UCC Southwest Conference encouraging congregations to welcome immigrants


October 3, 2012


Randy Mayer, pastor of Good Shepherd UCC in Sahuarita, Ariz., speaks to Univision reporters following a press conference by religious leaders in oppositions to Arizona’s SB 1070 immigration legislation. Photo Scott Griessel


In living into “that we may all be one,” the Southwest Conference of the United Church of Christ is offering training sessions around the issue of immigration, to empower churches to “embrace the other.”

The Rev. Randy Mayer, pastor of Good Shepherd UCC in Sahuarita, Ariz., helped organize the first workshop which was attended by several dozen people in Phoenix on Sept. 22. He hopes the idea catches on across the UCC and encourages more action around the immigration issue.

“We have written a guide for churches outlining ways to become ‘Immigrant Welcoming Congregations.’ We are hoping that other UCC conferences and the wider UCC will use it to get more involved in the immigrant struggle,” Mayer said. The conference, at its annual meeting in April, decided to make immigration its top justice priority for the upcoming year.

The Rev. John C. Dorhauer, the UCC’s Southwest Conference Minister

This type of training couldn’t come at a better time. The need for workshops around immigration became evident after part of Arizona Senate Bill 1070 went back into effect recently. U.S. District Judge Susan Bolton lifted an injunction on the “show me your papers” clause in SB 1070, giving police the authority to check the immigration status of anyone they stop to question.

“There’s a lot of pain and fear running through immigrant communities in Arizona,” Mayer said.

Opponents of SB 1070 say it unfairly criminalizes otherwise law-abiding people, opens the door for legal racial profiling of Latino/a persons, and forces state law enforcement to interfere with federal immigration policy.

Pastor Noel Anderson was in Phoenix recently to lead the workshop. He works with Church World Service, a cooperative ministry of 37 Christian denominations based in Washington, D.C., as a grassroots organizer for immigration justice.

“We had probably 15 churches represented and over 50 people participating,” said the Rev. John C. Dorhauer, UCC Southwest Conference Minister. “Those who attended were moved by the experience and were informed, and went away with promises and commitments to engage their church in conversations about what it means to be an immigrant-welcoming congregation.”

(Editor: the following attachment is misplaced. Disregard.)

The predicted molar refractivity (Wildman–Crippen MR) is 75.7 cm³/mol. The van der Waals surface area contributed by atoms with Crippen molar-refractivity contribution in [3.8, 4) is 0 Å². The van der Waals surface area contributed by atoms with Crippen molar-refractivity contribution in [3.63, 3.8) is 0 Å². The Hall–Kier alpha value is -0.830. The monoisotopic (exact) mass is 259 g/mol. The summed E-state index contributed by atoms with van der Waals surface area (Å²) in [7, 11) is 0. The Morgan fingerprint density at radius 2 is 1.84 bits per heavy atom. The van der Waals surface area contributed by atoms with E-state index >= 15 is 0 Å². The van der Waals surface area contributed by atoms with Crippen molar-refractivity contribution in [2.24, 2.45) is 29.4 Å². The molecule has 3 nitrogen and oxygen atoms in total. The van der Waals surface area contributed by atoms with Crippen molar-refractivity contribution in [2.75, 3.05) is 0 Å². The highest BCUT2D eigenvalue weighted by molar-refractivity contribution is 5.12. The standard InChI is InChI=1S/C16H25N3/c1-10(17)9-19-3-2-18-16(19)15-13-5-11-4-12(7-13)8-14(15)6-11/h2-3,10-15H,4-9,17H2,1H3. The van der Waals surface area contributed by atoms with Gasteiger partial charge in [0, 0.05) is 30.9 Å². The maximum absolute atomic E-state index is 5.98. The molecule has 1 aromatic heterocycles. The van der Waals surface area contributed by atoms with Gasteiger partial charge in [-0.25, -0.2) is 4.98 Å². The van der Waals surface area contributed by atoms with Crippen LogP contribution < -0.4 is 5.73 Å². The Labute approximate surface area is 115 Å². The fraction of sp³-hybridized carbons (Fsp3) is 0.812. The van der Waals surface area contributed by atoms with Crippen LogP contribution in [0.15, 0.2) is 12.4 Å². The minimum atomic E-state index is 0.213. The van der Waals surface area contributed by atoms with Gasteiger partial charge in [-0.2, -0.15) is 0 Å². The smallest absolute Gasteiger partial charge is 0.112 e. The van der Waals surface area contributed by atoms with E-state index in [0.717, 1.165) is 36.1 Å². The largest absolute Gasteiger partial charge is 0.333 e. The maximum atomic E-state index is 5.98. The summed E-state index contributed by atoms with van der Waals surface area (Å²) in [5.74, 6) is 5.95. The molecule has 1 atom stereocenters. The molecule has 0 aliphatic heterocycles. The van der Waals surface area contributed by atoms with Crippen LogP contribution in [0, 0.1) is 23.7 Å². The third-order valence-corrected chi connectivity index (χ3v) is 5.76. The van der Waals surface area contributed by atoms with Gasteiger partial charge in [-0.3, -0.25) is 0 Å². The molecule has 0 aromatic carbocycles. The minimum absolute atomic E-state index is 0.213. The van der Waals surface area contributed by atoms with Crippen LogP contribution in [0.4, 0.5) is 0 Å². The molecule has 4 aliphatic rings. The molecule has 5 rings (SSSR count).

The Southwest Conference also had a DREAM Act representative, an undocumented resident in the United States who visited President Barack Obama in the White House, at the workshop.

“[He] was one of the key figures in getting the DREAM Act passed this summer,” Dorhauer said.

The DREAM Act (Deferred Action For Childhood Arrivals) is legislation that would grant young people, born outside of the United States but raised here, the opportunity to go to college, join the military, or work for a specific period of time, after which they become eligible for citizenship.

Church World Service also made available a DREAM Act fact sheet on how UCC churches can assist DREAMers.

The UCC has an Immigration Task Force that works to develop resources around the immigration issue. The task force, part of the UCC’s Justice and Witness Ministries office in Washington D.C., is headed by the Rev. Maria E. Castellanos.

Castellanos said Mayer’s church “has carried the banner for us on this critical human rights issue for a long, long time… Arizona is at the center of this real-life drama.”

Mayer said Methodist and Unitarian groups in Arizona have already mobilized their congregations around the immigration issue, and hopes the UCC can follow suit. “We would just like to have a few more resources and programs. This will be a kick-off of a program for congregations welcoming immigrants in the United Church of Christ,” Mayer said. “We’ve never had a list of grassroots organizers. We’ve had pastors and people interested, but never people in the trenches day in and day out.”

The Arizona law also may adversely affect the state’s economy. “The reality is, the economy in Arizona is at its very worst, and could be the slowest economy in the country because we’re so close to Mexico and they’re so tied to each other,” Mayer said.

“Our churches are still 96 percent white, and they have some gross misunderstandings about legislative pieces before us,” Dorhauer said, “and about the way that immigrants impact our community and economy.”

Castellanos outlined how Arizona is a microcosm of the need for national immigration reform.

“SB 1070 is a showcase of what can go wrong with immigration,” Castellanos said. “We continue to try to work with people in Congress that we know are strong supporters of comprehensive immigration. The immigration issue cannot be solved on a state basis. We need comprehensive immigration reform. Without it, we’ll have 50 different problems in 50 different states, and this office and I are commited to making that possible.”


JWM has posted online resources for immigration information and the DREAM Act, and how to get involved.